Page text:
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Fighters Network

Manny Pacquiao hits the speed bag during a workout for the media Wednesday in Hollywood, Calif. Photo / Chris Farina-Top Rank

Bob Arum, Manny Pacquiao’s promoter, likes to say that Mexican boxing fans are beginning to consider the Filipino star one of their own. Well, it might be a matter of “if you can’t beat him, join him.”

Pacquiao has won nine consecutive fights – seven over Mexican-born opponents and two over Mexican-Americans, David Diaz and Oscar De La Hoya. The last time he fought a non-Mexican fighter was in 2004, when he stopped Fahsan 3K Battery of Thailand in four rounds.

Now, apparently bored with pummeling fighters from south of the border, he’s moving on to Europeans. He fights Ricky Hatton on May 2 in Las Vegas.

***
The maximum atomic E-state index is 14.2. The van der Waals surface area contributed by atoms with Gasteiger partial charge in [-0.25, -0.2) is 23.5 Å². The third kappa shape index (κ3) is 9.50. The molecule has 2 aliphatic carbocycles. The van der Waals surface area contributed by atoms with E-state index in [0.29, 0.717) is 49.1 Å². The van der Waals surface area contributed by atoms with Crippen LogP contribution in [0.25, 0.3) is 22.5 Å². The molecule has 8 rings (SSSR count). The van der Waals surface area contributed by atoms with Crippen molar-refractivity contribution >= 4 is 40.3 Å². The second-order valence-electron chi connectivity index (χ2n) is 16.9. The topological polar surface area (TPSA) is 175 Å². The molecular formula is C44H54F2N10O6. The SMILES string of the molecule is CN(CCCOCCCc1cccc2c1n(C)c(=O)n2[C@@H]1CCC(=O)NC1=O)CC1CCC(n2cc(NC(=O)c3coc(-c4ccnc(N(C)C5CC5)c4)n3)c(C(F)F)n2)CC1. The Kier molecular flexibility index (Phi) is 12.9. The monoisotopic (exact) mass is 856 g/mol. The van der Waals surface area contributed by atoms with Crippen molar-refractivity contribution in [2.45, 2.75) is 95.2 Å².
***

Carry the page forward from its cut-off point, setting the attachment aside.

“That’s why I’m still hungry for this victory; it’s the first time I fight the English,” he said as he wrapped his hands before working out for the media at the Wild Card Gym.

Pacquiao squirms a bit when asked about his dominance over Mexican/Mexican-American fighters, against whom he’s 12-1-1 in his career (losing to Erik Morales and drawing with Juan Manuel Marquez).

THE RING’s No. 1 fighter pound for pound doesn’t want to be perceived as arrogant over his success.

“I like Latino fans,” he said. “They really love boxing. It’s nothing personal. I want to show them that ÔǪ Manny Pacquiao is a nice person, a friendly person, friendly to everyone.

“ÔǪ It’s my job to perform in the ring, to give excitement to the audience, the people who like boxing. That’s our job.”

He might not be finished doing a job on the Mexicans.

It seems every fighter near his weight class is clamoring to meet him because his popularity translates into money for everyone involved. Shane Mosley called a press conference Saturday simply to say he wants Pacquiao.

Among others he mentioned as possible opponents was Marquez, THE RING’s No. 2 fighter pound for pound. Pacquiao drew and won by a split decision in their previous two fights, which means a third fight makes sense.